New Year’s – Resolution or Intention?

Today, as I write, a turkey is slowly browning in the oven; I’ve baked an apple pie; there will be mashed potatoes, gravy, stuffing, cheese, chocolate … all the things that make up a holiday dinner that I plan on working off over the next few weeks.  But if this year is anything like all my other years, it won’t happen beyond the first 2 or 3 days – if that. When I honestly think of it, the only people I know who can cut back after this season are people who’ve done exactly that all their lives – like my sister.

Sadly, diets don’t really work for me.  What does work for me, beautifully, is focusing my daily life on living it in a way that makes me feel fulfilled.  Not exactly a goal, but an intentional way of living.

New Year’s resolutions don’t work because, according to Steve Errey, they’re often based on other people’s ideas of what is good and right – on what we think we should do, rather on what we want to do; resolutions are like goals, which assumes that we are somehow inadequate and need more of something to feel better about ourselves; resolutions often aren’t actually personally relevant to us – otherwise they’d already be a part of our lives; the timing isn’t great – the new year isn’t a great time to change something that’s probably been with you for a while.  Ray Williams in his article on Why People Can’t Keep Their New Year’s Resolutions, cites a number of studies that demonstrate how difficult it is to change a habit, and that when we attempt to “force” ourselves to change – as we do with resolutions – we’re actually simply reinforcing the habit.  Change takes time, and it also takes more than a resolution.

What works better is to set a New Year’s intention for this new year that both inspires and motivates. This is because, as Jesse Lively beautifully points out, intention is a process; something we can focus on day-by-day.  An intention is a guide rather than a rule; it’s something we can text and challenge, something that can be modified and used flexibly to fit our daily circumstances.  There are many ways a New Year’s intention differs from a New Year’s resolution.  Here are a few –

New Year’s resolutions are goal-oriented, which means they are future-focused.  Intention is process-oriented, which means they are all about the present.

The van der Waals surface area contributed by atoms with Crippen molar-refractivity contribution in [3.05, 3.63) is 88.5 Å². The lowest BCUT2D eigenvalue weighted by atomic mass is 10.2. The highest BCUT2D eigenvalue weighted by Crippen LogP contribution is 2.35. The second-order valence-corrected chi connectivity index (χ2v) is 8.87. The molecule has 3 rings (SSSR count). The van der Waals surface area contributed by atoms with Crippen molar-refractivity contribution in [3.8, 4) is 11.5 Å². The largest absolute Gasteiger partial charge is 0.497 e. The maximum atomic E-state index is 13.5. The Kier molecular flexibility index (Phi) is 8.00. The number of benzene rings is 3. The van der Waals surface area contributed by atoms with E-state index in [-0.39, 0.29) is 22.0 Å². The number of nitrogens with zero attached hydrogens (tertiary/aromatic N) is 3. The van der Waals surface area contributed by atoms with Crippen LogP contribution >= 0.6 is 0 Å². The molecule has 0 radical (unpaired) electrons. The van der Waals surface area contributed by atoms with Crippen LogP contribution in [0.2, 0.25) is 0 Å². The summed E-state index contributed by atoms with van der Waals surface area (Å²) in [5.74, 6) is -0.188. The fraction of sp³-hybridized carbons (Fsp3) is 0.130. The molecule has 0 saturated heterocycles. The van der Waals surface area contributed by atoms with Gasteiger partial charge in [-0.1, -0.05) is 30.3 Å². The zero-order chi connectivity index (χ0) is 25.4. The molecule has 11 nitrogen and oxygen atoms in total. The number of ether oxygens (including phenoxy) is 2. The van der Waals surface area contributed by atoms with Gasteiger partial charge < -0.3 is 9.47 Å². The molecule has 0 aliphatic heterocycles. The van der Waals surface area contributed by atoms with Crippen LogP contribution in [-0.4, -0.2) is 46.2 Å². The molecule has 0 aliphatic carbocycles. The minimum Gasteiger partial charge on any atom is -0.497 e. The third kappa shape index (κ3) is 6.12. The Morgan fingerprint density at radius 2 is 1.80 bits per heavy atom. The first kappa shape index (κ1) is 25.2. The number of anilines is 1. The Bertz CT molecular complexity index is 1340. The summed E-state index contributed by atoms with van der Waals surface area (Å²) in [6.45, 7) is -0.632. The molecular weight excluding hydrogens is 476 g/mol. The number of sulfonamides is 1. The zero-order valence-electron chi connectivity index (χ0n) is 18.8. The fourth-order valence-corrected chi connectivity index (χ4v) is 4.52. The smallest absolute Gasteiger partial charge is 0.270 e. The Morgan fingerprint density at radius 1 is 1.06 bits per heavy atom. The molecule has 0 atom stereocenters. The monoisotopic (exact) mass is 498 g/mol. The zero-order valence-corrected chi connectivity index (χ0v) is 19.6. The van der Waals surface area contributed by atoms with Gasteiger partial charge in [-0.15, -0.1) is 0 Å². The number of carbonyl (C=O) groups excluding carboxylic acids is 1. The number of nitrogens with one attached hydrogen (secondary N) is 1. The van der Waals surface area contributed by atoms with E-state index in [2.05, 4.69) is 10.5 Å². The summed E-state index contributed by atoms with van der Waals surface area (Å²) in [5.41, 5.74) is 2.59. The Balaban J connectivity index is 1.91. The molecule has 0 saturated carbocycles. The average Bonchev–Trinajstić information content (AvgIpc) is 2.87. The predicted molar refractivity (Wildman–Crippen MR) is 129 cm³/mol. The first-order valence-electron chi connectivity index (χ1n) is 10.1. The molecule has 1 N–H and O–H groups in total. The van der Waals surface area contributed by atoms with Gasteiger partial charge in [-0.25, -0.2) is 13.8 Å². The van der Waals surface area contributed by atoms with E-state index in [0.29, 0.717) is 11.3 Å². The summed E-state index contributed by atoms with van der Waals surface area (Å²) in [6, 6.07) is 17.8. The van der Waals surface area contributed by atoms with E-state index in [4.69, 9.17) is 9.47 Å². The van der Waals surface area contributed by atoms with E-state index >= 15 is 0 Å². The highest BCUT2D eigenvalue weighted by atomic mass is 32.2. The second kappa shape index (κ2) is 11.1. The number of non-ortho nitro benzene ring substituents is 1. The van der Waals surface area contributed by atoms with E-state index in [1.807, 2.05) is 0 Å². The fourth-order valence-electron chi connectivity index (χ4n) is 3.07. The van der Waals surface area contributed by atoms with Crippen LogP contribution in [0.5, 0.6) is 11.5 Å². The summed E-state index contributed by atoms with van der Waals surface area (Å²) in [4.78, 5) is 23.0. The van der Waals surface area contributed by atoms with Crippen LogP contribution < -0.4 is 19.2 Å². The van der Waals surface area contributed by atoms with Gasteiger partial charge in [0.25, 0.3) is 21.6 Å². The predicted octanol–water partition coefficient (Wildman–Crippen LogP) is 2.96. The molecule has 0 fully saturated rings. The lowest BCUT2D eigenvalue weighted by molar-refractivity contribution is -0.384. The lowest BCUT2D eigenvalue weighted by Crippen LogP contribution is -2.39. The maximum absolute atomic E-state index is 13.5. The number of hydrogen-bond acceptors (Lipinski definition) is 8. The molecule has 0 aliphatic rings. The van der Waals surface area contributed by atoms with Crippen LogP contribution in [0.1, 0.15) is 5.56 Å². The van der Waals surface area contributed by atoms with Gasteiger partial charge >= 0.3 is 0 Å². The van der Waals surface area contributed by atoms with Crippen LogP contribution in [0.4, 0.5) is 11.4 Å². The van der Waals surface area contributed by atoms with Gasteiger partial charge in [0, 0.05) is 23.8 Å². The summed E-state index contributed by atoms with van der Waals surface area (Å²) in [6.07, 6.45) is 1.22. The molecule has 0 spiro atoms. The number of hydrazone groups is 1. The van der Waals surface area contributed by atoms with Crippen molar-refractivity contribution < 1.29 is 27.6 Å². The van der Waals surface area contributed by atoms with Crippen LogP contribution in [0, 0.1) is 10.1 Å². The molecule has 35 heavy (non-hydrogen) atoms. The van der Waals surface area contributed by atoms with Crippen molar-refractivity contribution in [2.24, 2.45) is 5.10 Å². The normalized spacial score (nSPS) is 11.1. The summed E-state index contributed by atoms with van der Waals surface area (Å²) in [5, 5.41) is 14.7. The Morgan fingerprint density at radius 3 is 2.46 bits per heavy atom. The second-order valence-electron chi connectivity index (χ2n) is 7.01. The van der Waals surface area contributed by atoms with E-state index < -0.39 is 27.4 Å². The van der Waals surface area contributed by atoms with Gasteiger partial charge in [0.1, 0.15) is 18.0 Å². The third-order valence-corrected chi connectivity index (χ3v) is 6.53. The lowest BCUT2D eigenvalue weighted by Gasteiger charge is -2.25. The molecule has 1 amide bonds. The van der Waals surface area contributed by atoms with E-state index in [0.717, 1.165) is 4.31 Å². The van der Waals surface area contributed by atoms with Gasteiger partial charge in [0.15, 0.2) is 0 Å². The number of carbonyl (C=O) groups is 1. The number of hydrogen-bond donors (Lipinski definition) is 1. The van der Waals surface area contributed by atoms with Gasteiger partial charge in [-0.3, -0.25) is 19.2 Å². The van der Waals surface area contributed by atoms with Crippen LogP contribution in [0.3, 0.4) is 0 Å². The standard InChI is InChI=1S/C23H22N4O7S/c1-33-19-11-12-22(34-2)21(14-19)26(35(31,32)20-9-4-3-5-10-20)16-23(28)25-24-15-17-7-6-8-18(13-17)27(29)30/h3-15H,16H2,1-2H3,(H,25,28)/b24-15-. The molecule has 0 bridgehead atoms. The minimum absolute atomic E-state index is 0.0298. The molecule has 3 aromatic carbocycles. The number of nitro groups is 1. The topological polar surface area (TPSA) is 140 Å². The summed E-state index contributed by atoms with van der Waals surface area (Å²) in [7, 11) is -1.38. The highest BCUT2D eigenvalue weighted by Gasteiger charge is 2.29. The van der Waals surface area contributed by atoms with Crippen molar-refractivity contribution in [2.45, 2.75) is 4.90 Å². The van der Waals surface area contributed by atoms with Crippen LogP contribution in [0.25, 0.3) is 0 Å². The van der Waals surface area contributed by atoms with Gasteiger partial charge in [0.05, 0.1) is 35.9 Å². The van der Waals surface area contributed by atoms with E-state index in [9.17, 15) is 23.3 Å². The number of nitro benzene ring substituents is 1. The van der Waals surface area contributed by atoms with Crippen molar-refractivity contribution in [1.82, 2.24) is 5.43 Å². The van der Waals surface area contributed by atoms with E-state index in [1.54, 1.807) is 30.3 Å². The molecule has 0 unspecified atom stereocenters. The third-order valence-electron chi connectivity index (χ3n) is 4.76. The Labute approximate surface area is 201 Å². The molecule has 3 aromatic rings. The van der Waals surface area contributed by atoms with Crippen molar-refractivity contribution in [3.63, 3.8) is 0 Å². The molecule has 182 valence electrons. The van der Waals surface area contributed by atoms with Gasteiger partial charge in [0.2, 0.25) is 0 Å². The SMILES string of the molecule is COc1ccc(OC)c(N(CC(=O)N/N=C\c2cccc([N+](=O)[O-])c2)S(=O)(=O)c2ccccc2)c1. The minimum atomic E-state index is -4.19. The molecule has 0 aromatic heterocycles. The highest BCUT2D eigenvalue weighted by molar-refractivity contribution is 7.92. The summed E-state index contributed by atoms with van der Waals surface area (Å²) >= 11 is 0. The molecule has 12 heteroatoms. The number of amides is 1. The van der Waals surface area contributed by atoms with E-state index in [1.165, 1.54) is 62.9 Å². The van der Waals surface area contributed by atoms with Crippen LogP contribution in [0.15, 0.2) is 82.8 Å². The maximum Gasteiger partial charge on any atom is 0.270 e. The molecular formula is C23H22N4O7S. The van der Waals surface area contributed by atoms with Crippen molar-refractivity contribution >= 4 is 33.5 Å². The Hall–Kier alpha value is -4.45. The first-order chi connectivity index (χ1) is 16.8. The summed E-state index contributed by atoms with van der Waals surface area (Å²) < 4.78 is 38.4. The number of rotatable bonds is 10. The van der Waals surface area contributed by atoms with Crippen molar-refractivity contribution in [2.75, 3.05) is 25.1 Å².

New Year’s resolutions are about what we think we should do, rather than what motivates and inspires us. Intention is all about inspiration.

New Year’s resolutions demand that we change habits and well-entrenched ways of doing; intention demands we examine and test, seeing if how we live works with how we want to live.  Living intentionally means we are inspired, in the present, to change what doesn’t work or no longer works, for what does, in the present moment.  It doesn’t require us to bend over backwards attempting to rewire ourselves overnight.

Here’s a 3-step process that can help you determine and then set your intention for this coming year.

  1. Look at what inspires you: spend some time over this next week taking a look.  It might take a while, and needn’t be hastily determined.  Go for a walk, meditate, spend some quiet quality time with yourself determining what you want to focus on.  It doesn’t have to be perfect, simply meaningful to you, right now.  For me, my inspiration for this year is better health.
  2. Then set an intention: one that will provide a focus for you; something you can use as a guide every day.  For instance, is what I’m doing going to improve my health? Or might it hamper my health?  This includes physical, mental and emotional activities. Decisions and choices suddenly become a lot easier for me.
  3. Know there will sometimes be setbacks: life happens, and we can’t always take strong steps every day.  By knowing our intention and focus, we also know that some days are better than others; we have built-in flexibility.
  4. There will be deviations: because things change, and what might have worked within our intention and focus a week ago, may not work today.  Our intention, not some set of rules, is the determiner.  It lets us bend with the day, flow with the circumstances.

By setting a New Year’s Intention, you are providing a beacon for yourself, because it will guide you on a daily basis based on inspiration that is personally meaningful to you.

What does inspiration mean to you?

I want to invite you to my free webinar, 3 Brief and Unusual Strategies to Manage Stress on January 5, 2015. You’ll be able to use these short, yet powerful, techniques anywhere to transform your day from stressed out to super, freeing yourself from that rock you might be stuck under.  If you’re interested , click here to register.

Arthur’s Story – Never Give Up

Quote of the Week
The best and most beautiful things in the world cannot be seen or even touched – they must be felt with the heart.
-Helen Keller

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